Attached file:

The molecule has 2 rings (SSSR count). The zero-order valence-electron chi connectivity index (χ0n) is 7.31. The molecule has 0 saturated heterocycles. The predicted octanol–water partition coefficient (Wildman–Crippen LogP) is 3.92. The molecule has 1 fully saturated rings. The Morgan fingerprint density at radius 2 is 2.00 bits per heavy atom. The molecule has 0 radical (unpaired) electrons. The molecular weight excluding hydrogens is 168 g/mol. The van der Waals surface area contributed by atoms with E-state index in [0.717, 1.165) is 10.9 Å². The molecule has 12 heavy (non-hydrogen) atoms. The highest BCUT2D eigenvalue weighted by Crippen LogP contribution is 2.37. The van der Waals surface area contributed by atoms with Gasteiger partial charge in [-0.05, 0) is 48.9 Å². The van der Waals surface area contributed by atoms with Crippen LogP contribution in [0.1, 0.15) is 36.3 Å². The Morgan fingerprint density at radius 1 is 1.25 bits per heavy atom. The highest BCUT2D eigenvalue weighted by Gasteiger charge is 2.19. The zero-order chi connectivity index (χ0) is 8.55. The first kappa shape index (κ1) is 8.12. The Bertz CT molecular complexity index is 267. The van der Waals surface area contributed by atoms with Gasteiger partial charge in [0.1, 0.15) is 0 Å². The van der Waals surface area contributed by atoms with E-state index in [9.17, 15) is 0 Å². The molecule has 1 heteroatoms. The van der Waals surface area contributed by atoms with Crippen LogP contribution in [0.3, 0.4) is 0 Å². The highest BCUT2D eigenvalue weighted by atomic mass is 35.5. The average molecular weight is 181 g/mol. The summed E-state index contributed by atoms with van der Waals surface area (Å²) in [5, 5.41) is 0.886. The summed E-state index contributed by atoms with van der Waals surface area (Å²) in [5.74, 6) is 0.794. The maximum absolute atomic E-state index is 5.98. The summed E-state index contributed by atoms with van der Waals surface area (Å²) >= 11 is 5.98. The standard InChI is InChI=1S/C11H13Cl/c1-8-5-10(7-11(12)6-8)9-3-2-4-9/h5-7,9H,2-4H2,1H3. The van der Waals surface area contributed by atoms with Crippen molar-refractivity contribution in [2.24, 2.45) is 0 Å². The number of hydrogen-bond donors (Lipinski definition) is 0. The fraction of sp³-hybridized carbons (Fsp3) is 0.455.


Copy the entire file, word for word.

The molecule has 2 rings (SSSR count). The zero-order valence-electron chi connectivity index (χ0n) is 7.31. The molecule has 0 saturated heterocycles. The predicted octanol–water partition coefficient (Wildman–Crippen LogP) is 3.92. The molecule has 1 fully saturated rings. The Morgan fingerprint density at radius 2 is 2.00 bits per heavy atom. The molecule has 0 radical (unpaired) electrons. The molecular weight excluding hydrogens is 168 g/mol. The van der Waals surface area contributed by atoms with E-state index in [0.717, 1.165) is 10.9 Å². The molecule has 12 heavy (non-hydrogen) atoms. The highest BCUT2D eigenvalue weighted by Crippen LogP contribution is 2.37. The van der Waals surface area contributed by atoms with Gasteiger partial charge in [-0.05, 0) is 48.9 Å². The van der Waals surface area contributed by atoms with Crippen LogP contribution in [0.1, 0.15) is 36.3 Å². The Morgan fingerprint density at radius 1 is 1.25 bits per heavy atom. The highest BCUT2D eigenvalue weighted by Gasteiger charge is 2.19. The zero-order chi connectivity index (χ0) is 8.55. The first kappa shape index (κ1) is 8.12. The Bertz CT molecular complexity index is 267. The van der Waals surface area contributed by atoms with Gasteiger partial charge in [0.1, 0.15) is 0 Å². The van der Waals surface area contributed by atoms with E-state index in [9.17, 15) is 0 Å². The molecule has 1 heteroatoms. The van der Waals surface area contributed by atoms with Crippen LogP contribution in [0.3, 0.4) is 0 Å². The highest BCUT2D eigenvalue weighted by atomic mass is 35.5. The average molecular weight is 181 g/mol. The summed E-state index contributed by atoms with van der Waals surface area (Å²) in [5, 5.41) is 0.886. The summed E-state index contributed by atoms with van der Waals surface area (Å²) in [5.74, 6) is 0.794. The maximum absolute atomic E-state index is 5.98. The summed E-state index contributed by atoms with van der Waals surface area (Å²) >= 11 is 5.98. The standard InChI is InChI=1S/C11H13Cl/c1-8-5-10(7-11(12)6-8)9-3-2-4-9/h5-7,9H,2-4H2,1H3. The van der Waals surface area contributed by atoms with Crippen molar-refractivity contribution in [2.24, 2.45) is 0 Å². The number of hydrogen-bond donors (Lipinski definition) is 0. The fraction of sp³-hybridized carbons (Fsp3) is 0.455.